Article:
Death’s Gambit: Afterlife [White Rabbit Interactive] - Beneath the veneer of this very attractive side-scrolling Metroidvania-ish action RPG beats the heart of ambition… though in measuring the results you could argue the degree of success may vary. Right from the get-go the good and bad of the depth of the combat systems presents itself with more than a handful of classes you’ll be able to work with. While you can see some general info on them and do a sort of mini test drive with them this is both great (since it opens the door to multiple playthroughs and tastes in combat) and a bit too much too soon as you have yet to really get a feel for the mechanics of the game that will be paired with it. I think that the thread of the developer working so hard to provide for player choice and variety is woven throughout and how people will respond to that may vary wildly. For the hard core set it will likely be a godsend, and when paired with the generally challenging (please, I hate calling things Souls-like, I usually consider that a bad sign when in marketing material) combat everything will come up roses. For people who were hoping more for a well-structured Metroidvania with rock solid combat, mechanics, and a satisfying and well-defined upgrade path… it can all seem to be a bit much. Whether the game is for you likely rests on that central question. It looks great, is challenging, and while I wouldn’t consider its mechanics “perfect” they’re better than the average… but depending on the investment you want to put into needing to hone your character and experiment there may be less overwhelming options out there that will be a better fit.

Dojoran [Nautlander Studio] - It’s always great to run into humble and inexpensive indies on the eShop, and if you’re into precision platforming that’s handled surprisingly well for being a budget title Dojoran is an unexpected treat. You’ll play as a simple frog in this black-and-white jaunt, avoiding spikes, splatting slugs, and trying to grab special items along the way. Outside of that simple assessment, granted, there’s not much more than that going on, but this seems to be a great example of a developer having a concise vision for what they want to make and then executing it very well. It’s by no means a revolution, and against the top-tier titles in the space it’s certainly quite humble, but there’s no denying it gets the job done and is a pretty fun and challenging ride while it lasts.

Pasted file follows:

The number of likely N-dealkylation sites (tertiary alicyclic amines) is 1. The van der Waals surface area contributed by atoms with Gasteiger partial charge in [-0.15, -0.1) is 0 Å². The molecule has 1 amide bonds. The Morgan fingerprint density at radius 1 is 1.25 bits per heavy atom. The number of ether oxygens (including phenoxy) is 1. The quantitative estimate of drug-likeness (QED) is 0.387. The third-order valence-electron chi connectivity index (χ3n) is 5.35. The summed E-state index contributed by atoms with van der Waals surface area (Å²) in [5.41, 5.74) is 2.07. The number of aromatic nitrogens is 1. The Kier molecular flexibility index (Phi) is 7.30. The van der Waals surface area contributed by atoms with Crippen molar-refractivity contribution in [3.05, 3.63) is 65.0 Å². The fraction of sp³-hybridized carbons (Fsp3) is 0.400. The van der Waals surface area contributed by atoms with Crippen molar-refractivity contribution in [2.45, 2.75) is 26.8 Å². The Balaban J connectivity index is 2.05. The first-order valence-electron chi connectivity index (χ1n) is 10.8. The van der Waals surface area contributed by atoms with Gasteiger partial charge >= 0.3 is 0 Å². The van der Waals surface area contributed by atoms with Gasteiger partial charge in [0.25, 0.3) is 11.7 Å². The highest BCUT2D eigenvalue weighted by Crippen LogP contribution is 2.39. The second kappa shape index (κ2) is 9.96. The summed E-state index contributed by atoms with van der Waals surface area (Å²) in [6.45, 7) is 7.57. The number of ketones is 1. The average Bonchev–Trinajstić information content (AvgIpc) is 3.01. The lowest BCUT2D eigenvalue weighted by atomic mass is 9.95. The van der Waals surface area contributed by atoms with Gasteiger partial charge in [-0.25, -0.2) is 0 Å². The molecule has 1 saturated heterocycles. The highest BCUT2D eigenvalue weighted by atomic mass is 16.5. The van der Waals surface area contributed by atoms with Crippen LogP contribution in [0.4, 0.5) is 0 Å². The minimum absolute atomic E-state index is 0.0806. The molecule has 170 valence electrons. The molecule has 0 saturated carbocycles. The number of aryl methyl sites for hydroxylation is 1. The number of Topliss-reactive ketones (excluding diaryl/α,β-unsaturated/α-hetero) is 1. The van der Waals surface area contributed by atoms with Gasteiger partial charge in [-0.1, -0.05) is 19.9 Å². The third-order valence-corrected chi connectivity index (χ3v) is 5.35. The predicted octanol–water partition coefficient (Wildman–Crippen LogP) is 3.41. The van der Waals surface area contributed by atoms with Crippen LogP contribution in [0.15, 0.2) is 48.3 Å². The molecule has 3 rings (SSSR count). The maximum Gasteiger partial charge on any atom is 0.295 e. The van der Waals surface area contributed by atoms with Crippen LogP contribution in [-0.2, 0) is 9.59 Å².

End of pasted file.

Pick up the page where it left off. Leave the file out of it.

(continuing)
Eldest Souls [Fallen Flag Studio] - For me, Eldest Souls is a bit of a pleasant surprise. You see, whenever I see any game that’s tough and is in any way implied to be a bit like Dark Souls, my interest level immediately drops. I can respect games that are inherently meant to be hard and, done properly, a solid boss rush title can be exhilarating and maddening all at once. More often than not, though, I’ve found games in this category to be hard for the wrong reasons. Whether it’s over-complicated or shoddy controls, sluggish movement or simply enemies who feel like damage sponges who bring little to no fun to the table, I often find games in the space to be sloppy and tedious. Eldest Souls, however, pretty quickly got its hooks in me and made me pretty happy. The much larger bosses you face are absolutely intimidating, and you won’t likely have a very easy time dispatching them, but the elements are all in place where almost every time you walk away knowing your loss was on you and your lack of execution. Throw in plenty of opportunities to upgrade your hero on different paths to help the play better suit your style and this is a title worth boss rushing to if you like a challenge.

Garden Story [Picogram] - When it comes to relatively chill adventures in more of a classic style the Switch has pretty great representation already and can now add Garden Story to the list. Playing as the little grape Concord, you’ll take on the mantle of your area’s Guardian, doing a bit of learning on the job as you try to complete various tasks to keep the residents happy as well as give the beatdown to the encroaching threat of The Rot. There’s a satisfying and generally more action-oriented vibe to your daily activities as you do what you can to help people to gain perks and support as well as upgrade your abilities. While it’s not terribly elaborate in its world and storytelling it’s a relatively familiar sort of gameplay loop that has that sort of “one more day” pull as you hope to see what comes next. Recommended for fans of games in the vein of Stardew Valley and some other farm simulators that are itching for just a bit more combat to spice things up.